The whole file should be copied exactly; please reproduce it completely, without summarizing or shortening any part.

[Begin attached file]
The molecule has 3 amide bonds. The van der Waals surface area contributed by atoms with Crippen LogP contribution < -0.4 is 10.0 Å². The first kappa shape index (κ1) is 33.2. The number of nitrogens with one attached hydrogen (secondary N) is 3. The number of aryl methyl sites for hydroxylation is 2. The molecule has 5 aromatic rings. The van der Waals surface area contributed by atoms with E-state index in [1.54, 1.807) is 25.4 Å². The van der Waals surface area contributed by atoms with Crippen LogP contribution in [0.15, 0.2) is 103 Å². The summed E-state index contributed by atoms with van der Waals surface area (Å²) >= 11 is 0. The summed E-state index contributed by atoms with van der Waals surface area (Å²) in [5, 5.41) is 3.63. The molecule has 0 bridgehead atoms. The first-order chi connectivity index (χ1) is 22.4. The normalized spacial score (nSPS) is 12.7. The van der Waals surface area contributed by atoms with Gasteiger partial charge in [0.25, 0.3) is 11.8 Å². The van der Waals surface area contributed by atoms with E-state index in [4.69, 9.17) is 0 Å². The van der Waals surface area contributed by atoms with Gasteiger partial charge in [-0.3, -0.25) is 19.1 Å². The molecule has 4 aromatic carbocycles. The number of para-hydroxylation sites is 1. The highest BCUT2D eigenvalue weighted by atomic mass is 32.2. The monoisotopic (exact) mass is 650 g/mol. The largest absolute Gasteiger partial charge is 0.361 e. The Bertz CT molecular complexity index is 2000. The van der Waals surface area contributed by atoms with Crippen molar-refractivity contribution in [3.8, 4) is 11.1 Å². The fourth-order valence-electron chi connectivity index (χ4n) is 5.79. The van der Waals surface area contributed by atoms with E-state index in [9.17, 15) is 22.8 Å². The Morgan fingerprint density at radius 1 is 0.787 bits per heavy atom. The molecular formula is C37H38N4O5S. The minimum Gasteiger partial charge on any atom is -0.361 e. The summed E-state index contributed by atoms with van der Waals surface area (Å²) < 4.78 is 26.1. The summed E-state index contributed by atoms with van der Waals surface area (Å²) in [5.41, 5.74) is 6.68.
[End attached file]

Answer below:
The molecule has 3 amide bonds. The van der Waals surface area contributed by atoms with Crippen LogP contribution < -0.4 is 10.0 Å². The first kappa shape index (κ1) is 33.2. The number of nitrogens with one attached hydrogen (secondary N) is 3. The number of aryl methyl sites for hydroxylation is 2. The molecule has 5 aromatic rings. The van der Waals surface area contributed by atoms with E-state index in [1.54, 1.807) is 25.4 Å². The van der Waals surface area contributed by atoms with Crippen LogP contribution in [0.15, 0.2) is 103 Å². The summed E-state index contributed by atoms with van der Waals surface area (Å²) >= 11 is 0. The summed E-state index contributed by atoms with van der Waals surface area (Å²) in [5, 5.41) is 3.63. The molecule has 0 bridgehead atoms. The first-order chi connectivity index (χ1) is 22.4. The normalized spacial score (nSPS) is 12.7. The van der Waals surface area contributed by atoms with Gasteiger partial charge in [0.25, 0.3) is 11.8 Å². The van der Waals surface area contributed by atoms with E-state index in [4.69, 9.17) is 0 Å². The van der Waals surface area contributed by atoms with Gasteiger partial charge in [-0.3, -0.25) is 19.1 Å². The molecule has 4 aromatic carbocycles. The number of para-hydroxylation sites is 1. The highest BCUT2D eigenvalue weighted by atomic mass is 32.2. The monoisotopic (exact) mass is 650 g/mol. The largest absolute Gasteiger partial charge is 0.361 e. The Bertz CT molecular complexity index is 2000. The van der Waals surface area contributed by atoms with Crippen molar-refractivity contribution in [3.8, 4) is 11.1 Å². The fourth-order valence-electron chi connectivity index (χ4n) is 5.79. The van der Waals surface area contributed by atoms with E-state index in [9.17, 15) is 22.8 Å². The Morgan fingerprint density at radius 1 is 0.787 bits per heavy atom. The molecular formula is C37H38N4O5S. The minimum Gasteiger partial charge on any atom is -0.361 e. The summed E-state index contributed by atoms with van der Waals surface area (Å²) < 4.78 is 26.1. The summed E-state index contributed by atoms with van der Waals surface area (Å²) in [5.41, 5.74) is 6.68.